# Speeds of 3D Vector Versus 3D Array of Varying Size

I'm designing a dynamic hurtbox for characters in a text-based game, which catches the locations of hits (or misses) of a weapon swung at them. The location (indices) and damage (magnitude) of hits are then translated into decreases in corresponding limb health variables for a character. My thoughts are that this hurtbox would best be implemented using a class with some 3D vector/array member.

Naturally, I might want varying dimensions of the 3D container for different sizes of enemy, but I'm aware that size is usually determined upon initialization. So here's my question:

Would it be more efficient to use a C-style dynamic array, the size of which I can decide and allocate inside a parameterized constructor, like so?

``````class hurtBox {
private:
int ***hurtBoxMatrix;
public:
hurtBox(int l, int w, int h) {
hurtBoxMatrix = new int**[l];
for (int i = 0; i < l; i++) {
hurtBoxMatrix[i] = new int*[w];
for (int j = 0; j < w; j++) {
hurtBoxMatrix[i][j] = new int[h] ();
}
}
}
};
``````

Or, would a vector that I push elements into, up to my desired dimensions, suffice?

``````class hurtBox {
private:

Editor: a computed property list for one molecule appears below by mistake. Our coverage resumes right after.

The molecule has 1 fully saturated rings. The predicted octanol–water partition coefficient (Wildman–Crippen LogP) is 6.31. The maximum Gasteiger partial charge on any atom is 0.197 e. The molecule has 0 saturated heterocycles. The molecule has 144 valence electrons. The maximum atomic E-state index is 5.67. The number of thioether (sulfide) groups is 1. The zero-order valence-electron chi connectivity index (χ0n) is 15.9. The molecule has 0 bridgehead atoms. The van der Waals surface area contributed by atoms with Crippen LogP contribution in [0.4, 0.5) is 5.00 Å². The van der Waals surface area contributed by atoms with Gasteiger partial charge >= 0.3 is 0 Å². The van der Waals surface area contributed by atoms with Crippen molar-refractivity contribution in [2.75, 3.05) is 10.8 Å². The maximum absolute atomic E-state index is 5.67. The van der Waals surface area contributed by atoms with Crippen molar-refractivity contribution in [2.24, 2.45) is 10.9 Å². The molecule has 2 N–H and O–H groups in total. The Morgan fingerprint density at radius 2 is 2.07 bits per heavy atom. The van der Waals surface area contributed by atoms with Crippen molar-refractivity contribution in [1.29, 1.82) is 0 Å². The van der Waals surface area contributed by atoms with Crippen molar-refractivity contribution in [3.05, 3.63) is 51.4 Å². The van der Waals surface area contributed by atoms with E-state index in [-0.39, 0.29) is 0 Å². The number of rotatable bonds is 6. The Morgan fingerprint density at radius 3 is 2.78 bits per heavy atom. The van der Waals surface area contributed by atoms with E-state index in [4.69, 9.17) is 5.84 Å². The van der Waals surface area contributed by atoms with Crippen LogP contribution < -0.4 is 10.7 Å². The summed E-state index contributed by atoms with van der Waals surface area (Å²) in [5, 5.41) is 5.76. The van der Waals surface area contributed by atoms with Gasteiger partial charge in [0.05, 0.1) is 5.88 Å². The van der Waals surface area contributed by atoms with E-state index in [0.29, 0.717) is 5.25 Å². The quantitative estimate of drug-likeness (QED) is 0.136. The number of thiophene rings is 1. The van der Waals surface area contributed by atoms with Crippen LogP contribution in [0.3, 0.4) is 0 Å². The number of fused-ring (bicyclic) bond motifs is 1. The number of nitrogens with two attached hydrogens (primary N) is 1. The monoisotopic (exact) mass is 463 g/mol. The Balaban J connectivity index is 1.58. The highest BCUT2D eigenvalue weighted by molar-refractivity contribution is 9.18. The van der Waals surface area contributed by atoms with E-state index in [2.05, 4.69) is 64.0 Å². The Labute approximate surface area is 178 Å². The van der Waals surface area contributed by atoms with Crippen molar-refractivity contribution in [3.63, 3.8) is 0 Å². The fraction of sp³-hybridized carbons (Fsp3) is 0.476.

vector<vector<vector<int>>> hurtBoxMatrix;
public:
hurtBox(int l, int w, int h) {
for (int i = 0; i < l; i++) {
hurtBoxMatrix.push_back(vector<vector<int>>);
for (int j = 0; j < w; j++) {
hurtBoxMatrix[i].push_back(vector<int>);
for (int k = 0; k < h; k++) {
hurtBoxMatrix[i][j].push_back(0);
}
}
}
}
};
``````

I imagine the former, since that first allocation is constant time, right? Is there a way to do this that's better than either of these?

• do you plan to resize the `hurtBox`? If yes, would it be frequent? Additionally, what would be a typical input size in practice? Dec 14, 2021 at 0:40
• @JérômeRichard Yes, good question. There might be some resizing, representing overall shapes of different fighting stances or positions. However, it might be better to just have a large static size for a character, and change which volume locations of the matrix they occupy. As for size, typical length, width, height for a human might be 20, 40, 60. Larger enemies, like dragons, might be more like 800, 200, 300 or something. Dec 14, 2021 at 0:51

You'd be better off simply allocating the 3D array in a single allocation, and use indexing to access the elements. Allocation for the std::vector storage can then be handled in the constructor for std::vector.

In general it's best to avoid:

1. multiple allocations
2. repeatedly calling push_back
``````class hurtBox {
private:
vector<int> hurtBoxMatrix;
int m_l;
int m_w;
int m_h;
public:
hurtBox(int l, int w, int h)
: hurtBoxMatrix(l * w * h), m_l(l), m_w(w), m_h(h) {}

int& operator (int i, int j, int k) {
return hurtBoxMatrix[ I*m_w*m_h + j*m_w + k ];
}
const int operator (int i, int j, int k) const {
return hurtBoxMatrix[ i*m_w*m_h + j*m_w + k ];
}
};
``````
• Do not forget to specify that jagged arrays are not efficient too ;) . Pre-computing the leading-dimension (like `m_w*m_h`) also often help to speed things up. Note that suing `std::vector` may use more memory than needed so it may be better to use a classic array (possibly a `std::unique_ptr<int*>`) although redefining the copy constructor, assignment and so on is a bit cumbersome. Dec 14, 2021 at 0:58